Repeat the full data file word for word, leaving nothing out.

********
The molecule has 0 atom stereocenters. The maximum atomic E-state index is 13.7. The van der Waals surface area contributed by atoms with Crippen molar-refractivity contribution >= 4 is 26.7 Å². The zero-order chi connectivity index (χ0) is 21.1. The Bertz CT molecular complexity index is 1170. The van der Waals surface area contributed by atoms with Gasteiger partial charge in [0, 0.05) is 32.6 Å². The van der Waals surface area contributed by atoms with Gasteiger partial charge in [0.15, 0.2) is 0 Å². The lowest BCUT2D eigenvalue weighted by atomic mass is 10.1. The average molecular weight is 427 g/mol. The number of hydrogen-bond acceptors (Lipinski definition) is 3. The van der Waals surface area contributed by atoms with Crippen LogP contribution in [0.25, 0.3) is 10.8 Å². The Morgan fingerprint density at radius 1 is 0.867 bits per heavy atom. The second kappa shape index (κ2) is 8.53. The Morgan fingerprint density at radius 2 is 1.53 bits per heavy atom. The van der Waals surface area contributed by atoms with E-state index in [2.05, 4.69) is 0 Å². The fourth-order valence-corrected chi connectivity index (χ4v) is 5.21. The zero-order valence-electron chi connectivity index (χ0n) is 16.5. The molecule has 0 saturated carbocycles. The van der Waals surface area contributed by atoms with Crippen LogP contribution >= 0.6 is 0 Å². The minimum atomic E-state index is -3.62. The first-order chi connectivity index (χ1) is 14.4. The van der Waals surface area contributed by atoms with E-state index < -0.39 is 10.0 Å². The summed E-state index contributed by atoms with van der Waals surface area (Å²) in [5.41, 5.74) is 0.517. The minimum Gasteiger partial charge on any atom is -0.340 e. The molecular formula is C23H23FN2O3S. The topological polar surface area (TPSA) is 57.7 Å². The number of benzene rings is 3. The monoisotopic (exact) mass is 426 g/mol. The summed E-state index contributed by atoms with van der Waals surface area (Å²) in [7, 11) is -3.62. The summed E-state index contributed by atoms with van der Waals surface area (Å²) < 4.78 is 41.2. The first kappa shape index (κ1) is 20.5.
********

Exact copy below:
The molecule has 0 atom stereocenters. The maximum atomic E-state index is 13.7. The van der Waals surface area contributed by atoms with Crippen molar-refractivity contribution >= 4 is 26.7 Å². The zero-order chi connectivity index (χ0) is 21.1. The Bertz CT molecular complexity index is 1170. The van der Waals surface area contributed by atoms with Gasteiger partial charge in [0, 0.05) is 32.6 Å². The van der Waals surface area contributed by atoms with Gasteiger partial charge in [0.15, 0.2) is 0 Å². The lowest BCUT2D eigenvalue weighted by atomic mass is 10.1. The average molecular weight is 427 g/mol. The number of hydrogen-bond acceptors (Lipinski definition) is 3. The van der Waals surface area contributed by atoms with Crippen LogP contribution in [0.25, 0.3) is 10.8 Å². The Morgan fingerprint density at radius 1 is 0.867 bits per heavy atom. The second kappa shape index (κ2) is 8.53. The Morgan fingerprint density at radius 2 is 1.53 bits per heavy atom. The van der Waals surface area contributed by atoms with E-state index in [2.05, 4.69) is 0 Å². The fourth-order valence-corrected chi connectivity index (χ4v) is 5.21. The zero-order valence-electron chi connectivity index (χ0n) is 16.5. The molecule has 0 saturated carbocycles. The van der Waals surface area contributed by atoms with Crippen LogP contribution >= 0.6 is 0 Å². The minimum atomic E-state index is -3.62. The first-order chi connectivity index (χ1) is 14.4. The van der Waals surface area contributed by atoms with E-state index < -0.39 is 10.0 Å². The summed E-state index contributed by atoms with van der Waals surface area (Å²) in [5.41, 5.74) is 0.517. The minimum Gasteiger partial charge on any atom is -0.340 e. The molecular formula is C23H23FN2O3S. The topological polar surface area (TPSA) is 57.7 Å². The number of benzene rings is 3. The monoisotopic (exact) mass is 426 g/mol. The summed E-state index contributed by atoms with van der Waals surface area (Å²) in [7, 11) is -3.62. The summed E-state index contributed by atoms with van der Waals surface area (Å²) < 4.78 is 41.2. The first kappa shape index (κ1) is 20.5.